Things Buyers Should Know when Dealing with a Real Estate Agent
* Who does the real estate agent represent? The agent may represent the Buyer or the Seller, or both. If the agent is a Facilitator he does not represent either party. It is very important that the agent provide you with a disclosure of who he or she represents prior to any discussions about the transaction.
* Be cautious. Do not reveal too much personal information, especially when working with a seller’s broker or a facilitator. Disclosing financial information or information regarding your urgency to make a deal may undermine your bargaining position if the broker conveys it to the seller.
* Make sure the real estate agent is licensed, active and in good standing with the Board. (Check that both the broker’s and salesperson’s licenses have not been subject to disciplinary action, such as a suspension or revocation.) Call (617) 727-2373.
* You can negotiate the amount of any deposit.
Both parties need to be clear about who will hold any deposit funds and what will happen in the event of a dispute between the parties. All agreements should be in writing, and no party should sign an agreement or pay any money until they are comfortable that they understand the terms.
If a broker accepts money from you for any reason, that broker must deposit the payment in an escrow account, a bank account which is maintained specifically as a depository for funds belonging to others, in a timely manner. The money must be kept in the escrow account until the transaction is successfully completed or is terminated. It is illegal for a broker to mingle your funds with his own.
If a salesperson accepts your payment or deposit, the salesperson must turn over this money to the broker with whom she or he is affiliated.
* If you make an offer to purchase a property listed by a broker, the broker or salesperson is required to convey your offer to the owner of the property.
* You can negotiate the terms of a purchase and sale agreement.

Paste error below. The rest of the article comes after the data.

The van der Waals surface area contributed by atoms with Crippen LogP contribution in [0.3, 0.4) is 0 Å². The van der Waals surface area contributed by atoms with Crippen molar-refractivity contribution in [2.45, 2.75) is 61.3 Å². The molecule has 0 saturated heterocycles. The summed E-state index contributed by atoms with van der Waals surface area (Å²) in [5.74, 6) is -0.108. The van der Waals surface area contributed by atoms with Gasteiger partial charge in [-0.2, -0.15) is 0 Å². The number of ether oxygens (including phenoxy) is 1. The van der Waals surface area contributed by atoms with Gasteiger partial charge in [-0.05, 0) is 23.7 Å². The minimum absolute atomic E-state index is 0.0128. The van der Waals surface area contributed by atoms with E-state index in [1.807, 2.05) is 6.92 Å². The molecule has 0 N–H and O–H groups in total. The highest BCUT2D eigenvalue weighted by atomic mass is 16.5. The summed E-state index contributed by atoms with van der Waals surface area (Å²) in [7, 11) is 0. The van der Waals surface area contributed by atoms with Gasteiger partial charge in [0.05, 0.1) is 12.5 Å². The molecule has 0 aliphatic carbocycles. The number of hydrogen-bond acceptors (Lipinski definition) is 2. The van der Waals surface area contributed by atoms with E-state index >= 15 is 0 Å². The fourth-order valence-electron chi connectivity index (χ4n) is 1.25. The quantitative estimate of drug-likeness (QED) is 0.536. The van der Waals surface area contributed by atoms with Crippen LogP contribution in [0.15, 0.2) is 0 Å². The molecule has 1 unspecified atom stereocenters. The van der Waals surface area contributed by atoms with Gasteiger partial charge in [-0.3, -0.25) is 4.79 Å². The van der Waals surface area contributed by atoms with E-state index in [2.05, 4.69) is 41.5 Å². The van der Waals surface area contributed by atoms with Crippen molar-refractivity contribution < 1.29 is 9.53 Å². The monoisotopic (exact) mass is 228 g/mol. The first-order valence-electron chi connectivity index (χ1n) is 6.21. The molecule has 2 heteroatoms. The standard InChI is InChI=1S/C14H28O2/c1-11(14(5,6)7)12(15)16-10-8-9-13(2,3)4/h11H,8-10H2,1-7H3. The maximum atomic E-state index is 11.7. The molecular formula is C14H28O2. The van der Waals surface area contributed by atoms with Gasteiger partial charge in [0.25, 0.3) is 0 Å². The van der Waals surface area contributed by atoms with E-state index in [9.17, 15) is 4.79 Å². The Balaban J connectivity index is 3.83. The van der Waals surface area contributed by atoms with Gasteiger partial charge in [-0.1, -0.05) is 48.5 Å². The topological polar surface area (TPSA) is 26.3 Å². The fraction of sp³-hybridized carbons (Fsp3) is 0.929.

Purchase and Sale Agreement
A Purchase and Sale Agreement is the contract between the buyer and seller noting the terms concerning the purchase of the house (real property). Essentially, it controls the sale of the home from seller to buyer. It includes information on what is being sold, the sale price, your financing, the type of title you will get, the closing date, the amount of deposit you have paid over and how much of the house price you are financing.
Typical negotiable items include:
The amount of the deposit, the closing date, the number of loan applications you will file and the main terms of such loan (e.g., that your are trying for a fixed rate loan that does not exceed a specific percentage and number of years). You may also rid the agreement of deposit dispute clauses or include one more favorable to you as the buyer should the sale fall through.
Allow enough time in the purchase and sale agreement to obtain financing. The purchase and sale agreement should also specify how many applications for financing constitute “good faith.” Repeated unsuccessful applications can be costly and time consuming. Investigate “pre-approval” before house hunting so you are clear about financial limitations.
If the broker or the seller makes any important promises or representations about the property or what will be included in the sale, those promises must be contained in the purchase and sale agreement.
Allow enough time in the purchase and sale agreement to have a professional home inspection performed. Use references from friends, not the seller’s broker, to find your own inspector. If you are represented by a buyer broker
* On the day of the closing, before papers are passed, make one final walk through of the property to be sure it is in the agreed upon condition.
* It is often wise to seek legal advice prior to signing any documents concerning the purchase of real estate. Ask questions. Don’t sign anything including a contract for representation by a real estate agent until it has been explained to your full satisfaction.